In March, when the streets of Toronto are still lined with dirty snowbanks and the temperature hasn’t moved much above freezing for months, you can step into the jungle heat of a tropical rainforest as quickly as parking your car in the little lot behind Allan Gardens. And there, just as you walk into the humid air of the first greenhouse, is a pendulous vision in turquoise. Or is it celadon? Or perhaps jadeite, the pale, blue-green mineral that fetches a fortune when it’s carved into pendants and rings? Yes, that’s the colour exactly and why the sight of the jade vine in bloom is so transfixing, for it’s a colour found rarely in nature, and certainly not arrayed as impressively as this long dripping necklace of flowers, which can reach 18 meters (60 feet) in the wild, but is kept well-pruned here and in a second tropical greenhouse at Allan Gardens.
Jade vine (Strongylodon macrobotrys) was discovered in 1841 on the jungled slopes of Mount Makiling, on the Philippines’ Luzon Island, by members of the United States Exploring Expedition led by U.S. Navy Lt. Charles Wilkes. One can only imagine how startling that apparition must have been, but we are left only with the description of the Harvard-based botanist Asa Gray, who had locked horns with Wilkes previously and elected not to join the voyage. As part of the task of describing the thousands of plants collected by the multi-ship expedition, which ranged from Honolulu to Antarctica and involved several violent skirmishes with the natives (Wilkes was court-martialed at the end of the expedition, but acquitted), Gray named the vine in 1854. Its species epithet macrobotrys means “large grape cluster”, referring to the fruit. The genus name derives from the Greek strongylos or “round”, and odon or “teeth”, referring to the rounded teeth of the calyx. A member of the bean family,jade vine is bat-pollinated in the wild, thus it must be hand-pollinated in greenhouses to bear its fruit, which can grow to be melon-sized. This has been done over the years at the Royal Botanic Gardens at Kew Gardens in England, where seed conservation is an ongoing focus, especially in the face of loss of rainforest habitat.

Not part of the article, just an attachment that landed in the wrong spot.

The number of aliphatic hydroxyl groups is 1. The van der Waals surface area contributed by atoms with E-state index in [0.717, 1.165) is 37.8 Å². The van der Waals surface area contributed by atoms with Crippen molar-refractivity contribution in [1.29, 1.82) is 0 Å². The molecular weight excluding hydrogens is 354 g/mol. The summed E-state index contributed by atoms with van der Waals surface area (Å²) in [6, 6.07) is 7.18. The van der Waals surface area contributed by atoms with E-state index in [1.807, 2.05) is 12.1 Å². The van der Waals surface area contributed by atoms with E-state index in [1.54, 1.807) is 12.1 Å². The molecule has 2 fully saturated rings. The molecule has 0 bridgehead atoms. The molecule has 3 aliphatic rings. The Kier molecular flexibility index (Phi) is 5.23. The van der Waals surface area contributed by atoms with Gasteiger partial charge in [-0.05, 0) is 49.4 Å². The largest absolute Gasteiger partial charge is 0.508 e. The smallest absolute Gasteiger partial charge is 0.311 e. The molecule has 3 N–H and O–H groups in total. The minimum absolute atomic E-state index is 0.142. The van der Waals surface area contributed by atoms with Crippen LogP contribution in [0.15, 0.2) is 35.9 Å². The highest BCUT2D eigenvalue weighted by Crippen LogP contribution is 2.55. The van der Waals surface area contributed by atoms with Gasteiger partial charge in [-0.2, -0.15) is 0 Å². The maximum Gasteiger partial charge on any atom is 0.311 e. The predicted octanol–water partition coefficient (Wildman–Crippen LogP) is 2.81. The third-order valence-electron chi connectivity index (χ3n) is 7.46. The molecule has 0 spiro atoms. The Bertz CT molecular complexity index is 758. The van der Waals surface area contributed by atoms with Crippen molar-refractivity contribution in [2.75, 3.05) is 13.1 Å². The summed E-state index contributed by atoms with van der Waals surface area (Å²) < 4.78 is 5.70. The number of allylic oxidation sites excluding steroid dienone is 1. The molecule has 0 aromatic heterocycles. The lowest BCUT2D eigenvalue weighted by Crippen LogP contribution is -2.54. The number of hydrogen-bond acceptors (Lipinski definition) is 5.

If you love this colour of blue-green and would like to bring it to your own garden, remember that paints and stains can introduce any hue of the rainbow, even those that are only found in the rarest of plants. For me, that was as simple as adding a turquoise Muskoka chair to my cottage garden, where it offers a perfect perch from which to enjoy my wildflower meadows.